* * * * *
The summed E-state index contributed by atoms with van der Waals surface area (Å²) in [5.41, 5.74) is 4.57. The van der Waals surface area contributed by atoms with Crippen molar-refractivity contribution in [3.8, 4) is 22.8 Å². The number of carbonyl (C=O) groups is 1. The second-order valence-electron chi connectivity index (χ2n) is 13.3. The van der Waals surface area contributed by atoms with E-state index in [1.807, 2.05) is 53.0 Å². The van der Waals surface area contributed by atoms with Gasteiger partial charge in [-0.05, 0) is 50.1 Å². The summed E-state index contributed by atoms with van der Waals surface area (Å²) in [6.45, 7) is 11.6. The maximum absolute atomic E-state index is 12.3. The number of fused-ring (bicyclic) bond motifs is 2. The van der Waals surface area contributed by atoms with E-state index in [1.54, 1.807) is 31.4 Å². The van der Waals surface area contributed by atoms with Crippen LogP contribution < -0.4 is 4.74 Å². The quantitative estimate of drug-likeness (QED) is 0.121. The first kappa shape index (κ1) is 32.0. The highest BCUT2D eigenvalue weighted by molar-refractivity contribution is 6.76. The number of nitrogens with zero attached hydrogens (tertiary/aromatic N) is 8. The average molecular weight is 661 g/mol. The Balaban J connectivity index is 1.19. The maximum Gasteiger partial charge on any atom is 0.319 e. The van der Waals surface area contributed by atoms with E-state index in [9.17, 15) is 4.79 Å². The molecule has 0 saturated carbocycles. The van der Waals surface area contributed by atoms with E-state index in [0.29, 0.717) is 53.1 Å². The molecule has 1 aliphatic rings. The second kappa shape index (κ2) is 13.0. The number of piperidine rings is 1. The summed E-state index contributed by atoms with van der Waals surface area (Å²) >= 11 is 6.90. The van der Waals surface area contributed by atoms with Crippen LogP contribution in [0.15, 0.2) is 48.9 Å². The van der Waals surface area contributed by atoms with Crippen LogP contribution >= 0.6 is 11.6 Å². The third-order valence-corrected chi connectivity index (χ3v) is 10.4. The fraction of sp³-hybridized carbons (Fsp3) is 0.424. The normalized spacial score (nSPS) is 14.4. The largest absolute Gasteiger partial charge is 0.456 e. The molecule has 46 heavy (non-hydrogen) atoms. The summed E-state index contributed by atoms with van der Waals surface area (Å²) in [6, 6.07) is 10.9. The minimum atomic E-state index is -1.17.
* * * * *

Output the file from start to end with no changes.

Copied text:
The summed E-state index contributed by atoms with van der Waals surface area (Å²) in [5.41, 5.74) is 4.57. The van der Waals surface area contributed by atoms with Crippen molar-refractivity contribution in [3.8, 4) is 22.8 Å². The number of carbonyl (C=O) groups is 1. The second-order valence-electron chi connectivity index (χ2n) is 13.3. The van der Waals surface area contributed by atoms with E-state index in [1.807, 2.05) is 53.0 Å². The van der Waals surface area contributed by atoms with Gasteiger partial charge in [-0.05, 0) is 50.1 Å². The summed E-state index contributed by atoms with van der Waals surface area (Å²) in [6.45, 7) is 11.6. The maximum absolute atomic E-state index is 12.3. The number of fused-ring (bicyclic) bond motifs is 2. The van der Waals surface area contributed by atoms with E-state index in [1.54, 1.807) is 31.4 Å². The van der Waals surface area contributed by atoms with Crippen LogP contribution < -0.4 is 4.74 Å². The quantitative estimate of drug-likeness (QED) is 0.121. The first kappa shape index (κ1) is 32.0. The highest BCUT2D eigenvalue weighted by molar-refractivity contribution is 6.76. The number of nitrogens with zero attached hydrogens (tertiary/aromatic N) is 8. The average molecular weight is 661 g/mol. The Balaban J connectivity index is 1.19. The maximum Gasteiger partial charge on any atom is 0.319 e. The van der Waals surface area contributed by atoms with E-state index in [9.17, 15) is 4.79 Å². The molecule has 0 saturated carbocycles. The van der Waals surface area contributed by atoms with E-state index in [0.29, 0.717) is 53.1 Å². The molecule has 1 aliphatic rings. The second kappa shape index (κ2) is 13.0. The number of piperidine rings is 1. The summed E-state index contributed by atoms with van der Waals surface area (Å²) >= 11 is 6.90. The van der Waals surface area contributed by atoms with Crippen LogP contribution in [0.15, 0.2) is 48.9 Å². The van der Waals surface area contributed by atoms with Crippen LogP contribution >= 0.6 is 11.6 Å². The third-order valence-corrected chi connectivity index (χ3v) is 10.4. The fraction of sp³-hybridized carbons (Fsp3) is 0.424. The normalized spacial score (nSPS) is 14.4. The largest absolute Gasteiger partial charge is 0.456 e. The molecule has 46 heavy (non-hydrogen) atoms. The summed E-state index contributed by atoms with van der Waals surface area (Å²) in [6, 6.07) is 10.9. The minimum atomic E-state index is -1.17.